It's based on clinical experience. But the areas, they're about eight areas. So they're problems with reinforcers, problems with versives, problems with chronic versus intermittent behavior, which is the presentation I do, problems with adults, problems with peers, repertoire problems, teaching and curriculum problems and problems with punishment Not that punishment is a problem and doesn't work, but just like reinforcement it goes wrong 700 ways. And that's kind of the way I organized it and the reason I said that is that some of these things transcend function. So, as an example, sometimes the problem is not identifying what's maintaining the behavior. The problem is that what's maintaining the behavior is really bad for the person and everyone else. That is like signs of damage. You like to make people cry, you like to hurt people's feelings, you like to see things destroyed. So in that case, like making the teacher cry by insulting him, by insulting her which I'm thinking of that because I know a really good teacher who eventually became a behavioral analyst and she just lost it one day and broke down crying because everybody has their limit and it involved a kid who cursed at her pretty badly and at some point she just couldn't manage it anymore. But anyway, as an example, the problem there is gee, I don't know what's maintaining the behavior. That's not the problem. The problem is what's maintaining the behavior shouldn't be that is, we're making a judgment call as members of society, saying we are collectively saying, if you love to make people hurt, that's not a good thing. Like we're saying that to kids at school, like bullying. Bullying is all about signs of damage. So the problem in understanding bullying is not gee, what's the function of the bullying? It's to produce signs of damage. But the problem is not we don't understand the function. The problem is how do we get this person that is accustomed to and seeks signs of damage? How do we get them to switch over to signs of joy, like hey, that's a cool shirt man. Ah, thanks, we're telling a joke and making somebody laugh or helping somebody who's then appreciative and says, hey, thanks, nobody else helped me. Those are more like signs of joy, signs of happiness, and a lot of the individuals we work with, their behavior is not very controlled by those things. So, as an example, if you say to them hey, buddy, great job getting this done, many students will immediately become inappropriate. And the reason is that's not one of their reinforcers. And the real problem is we don't understand what's maintaining their behavior. The real problem is we know what's maintaining their behavior. We don't know how to get it to stop doing it. We don't know how to get them to switch from this kind of social reinforcer to this kind of social reinforcer, and the functional analysis doesn't help us in that. It helps us in other things right, but it doesn't help us recognize those issues and it doesn't help us figure out what to do with those issues, just like the functional analysis doesn't really help you figure out exactly what replacement behavior to teach. That's and people fall down on that a lot Because it can be difficult depending on the context. But that was that's some examples. Other examples of problems with reinforcement are just it's being used improperly with the person Limited reinforcers. Like we've all worked with individuals, there's only really one thing they want. They only want trampoline, and trampoline is not always available. But that's a that would be a category of problem with reinforcers. What's the problem? He's only got one. You know, like one main one, right, that you can use. Well, that's kind of a problem, right, as opposed to somebody who enjoys a variety of things and will work for a variety of things. Right, that's much easier, right? So, point being, there are some problems that are problems just with reinforcement and they're kind of okay with other things. They have an odd reinforcer as an example, right, they have one that's maybe dangerous, like kids that like to play with fire. Well, there's nothing wrong with playing, but the particular thing you're playing with is kind of a problem, right. So that would be, you know, and what's the behavior maintained by? Well, access to positive reinforcement, but what's the problem? The positive reinforcer is watching things burn. So this as an example. So this that's kind of clinically where I'm at with what are the problems, right, and that's why I say this is not meant to replace a functional analysis, but it's meant to perhaps augment one Other problem area. Did you want to say anything or ask a question, paulie?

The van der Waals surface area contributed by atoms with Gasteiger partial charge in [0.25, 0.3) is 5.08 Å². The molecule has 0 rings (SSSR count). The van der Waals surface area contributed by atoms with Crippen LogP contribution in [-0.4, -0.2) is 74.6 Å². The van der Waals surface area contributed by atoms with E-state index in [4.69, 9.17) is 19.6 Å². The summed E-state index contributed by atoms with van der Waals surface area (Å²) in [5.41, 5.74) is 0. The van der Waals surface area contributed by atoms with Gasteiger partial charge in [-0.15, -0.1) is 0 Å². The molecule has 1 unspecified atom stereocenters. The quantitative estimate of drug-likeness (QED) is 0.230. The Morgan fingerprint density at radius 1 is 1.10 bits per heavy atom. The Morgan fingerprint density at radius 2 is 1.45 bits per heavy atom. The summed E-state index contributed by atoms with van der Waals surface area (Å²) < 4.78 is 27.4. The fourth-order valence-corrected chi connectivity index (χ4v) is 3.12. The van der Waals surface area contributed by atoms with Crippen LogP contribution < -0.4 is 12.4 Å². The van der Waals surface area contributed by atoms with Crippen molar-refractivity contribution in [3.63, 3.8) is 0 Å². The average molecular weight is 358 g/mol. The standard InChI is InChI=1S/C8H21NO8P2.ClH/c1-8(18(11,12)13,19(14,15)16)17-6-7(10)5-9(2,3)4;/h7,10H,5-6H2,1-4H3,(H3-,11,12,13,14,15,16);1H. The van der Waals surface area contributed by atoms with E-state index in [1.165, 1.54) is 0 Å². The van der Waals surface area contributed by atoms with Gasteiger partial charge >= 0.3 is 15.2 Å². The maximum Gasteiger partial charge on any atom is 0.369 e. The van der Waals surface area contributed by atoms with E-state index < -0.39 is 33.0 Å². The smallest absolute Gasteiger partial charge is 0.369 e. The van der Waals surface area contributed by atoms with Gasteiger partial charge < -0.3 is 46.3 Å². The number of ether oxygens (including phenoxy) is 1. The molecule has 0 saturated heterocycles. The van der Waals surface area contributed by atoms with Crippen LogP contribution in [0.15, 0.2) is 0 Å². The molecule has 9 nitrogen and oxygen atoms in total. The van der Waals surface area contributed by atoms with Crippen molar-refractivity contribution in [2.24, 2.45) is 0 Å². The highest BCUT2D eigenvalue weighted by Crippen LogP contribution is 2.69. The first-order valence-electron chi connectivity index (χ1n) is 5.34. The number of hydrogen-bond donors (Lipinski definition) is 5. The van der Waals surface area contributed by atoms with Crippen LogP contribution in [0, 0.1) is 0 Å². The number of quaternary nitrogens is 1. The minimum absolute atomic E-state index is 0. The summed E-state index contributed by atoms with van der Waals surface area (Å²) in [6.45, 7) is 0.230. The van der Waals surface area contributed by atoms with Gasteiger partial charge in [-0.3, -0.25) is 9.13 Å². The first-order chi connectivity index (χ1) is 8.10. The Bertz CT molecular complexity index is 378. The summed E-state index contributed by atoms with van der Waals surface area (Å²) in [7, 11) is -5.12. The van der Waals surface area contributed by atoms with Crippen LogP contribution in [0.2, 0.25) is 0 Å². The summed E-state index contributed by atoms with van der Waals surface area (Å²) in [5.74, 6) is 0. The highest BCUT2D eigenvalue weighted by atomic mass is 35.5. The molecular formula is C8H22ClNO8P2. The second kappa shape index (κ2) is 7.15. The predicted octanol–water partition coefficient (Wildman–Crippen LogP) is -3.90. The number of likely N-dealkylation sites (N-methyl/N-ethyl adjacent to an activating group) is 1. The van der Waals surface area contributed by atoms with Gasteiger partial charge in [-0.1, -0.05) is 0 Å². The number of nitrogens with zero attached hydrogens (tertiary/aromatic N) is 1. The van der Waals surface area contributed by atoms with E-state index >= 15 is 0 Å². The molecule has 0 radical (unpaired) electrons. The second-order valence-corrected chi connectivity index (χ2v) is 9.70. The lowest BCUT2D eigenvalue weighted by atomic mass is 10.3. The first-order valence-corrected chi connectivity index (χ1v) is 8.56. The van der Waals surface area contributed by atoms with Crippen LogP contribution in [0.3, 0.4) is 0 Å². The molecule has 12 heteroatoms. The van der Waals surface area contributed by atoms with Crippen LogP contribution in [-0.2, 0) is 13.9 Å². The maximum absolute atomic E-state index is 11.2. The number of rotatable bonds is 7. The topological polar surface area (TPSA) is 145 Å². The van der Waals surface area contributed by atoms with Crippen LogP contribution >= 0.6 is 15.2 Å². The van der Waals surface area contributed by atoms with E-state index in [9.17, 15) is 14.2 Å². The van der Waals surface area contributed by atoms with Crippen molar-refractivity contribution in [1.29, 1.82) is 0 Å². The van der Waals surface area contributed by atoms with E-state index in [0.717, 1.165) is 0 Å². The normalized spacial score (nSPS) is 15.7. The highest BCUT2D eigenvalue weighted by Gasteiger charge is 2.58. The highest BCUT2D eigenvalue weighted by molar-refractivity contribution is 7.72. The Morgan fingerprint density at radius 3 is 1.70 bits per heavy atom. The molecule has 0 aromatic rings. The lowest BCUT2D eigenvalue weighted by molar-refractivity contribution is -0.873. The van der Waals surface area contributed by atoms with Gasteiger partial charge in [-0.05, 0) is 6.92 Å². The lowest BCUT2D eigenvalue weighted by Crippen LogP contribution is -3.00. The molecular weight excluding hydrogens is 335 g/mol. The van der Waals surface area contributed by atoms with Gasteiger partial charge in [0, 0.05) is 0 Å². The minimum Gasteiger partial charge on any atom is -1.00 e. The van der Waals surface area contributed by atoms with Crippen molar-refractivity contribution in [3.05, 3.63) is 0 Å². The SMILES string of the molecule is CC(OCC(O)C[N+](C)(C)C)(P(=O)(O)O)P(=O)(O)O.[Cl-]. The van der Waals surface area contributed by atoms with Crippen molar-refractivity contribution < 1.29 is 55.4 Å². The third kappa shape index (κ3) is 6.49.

Speaker 1:

Because you're making perfect sense, man. You're right on this stuff, yeah.

Speaker 2: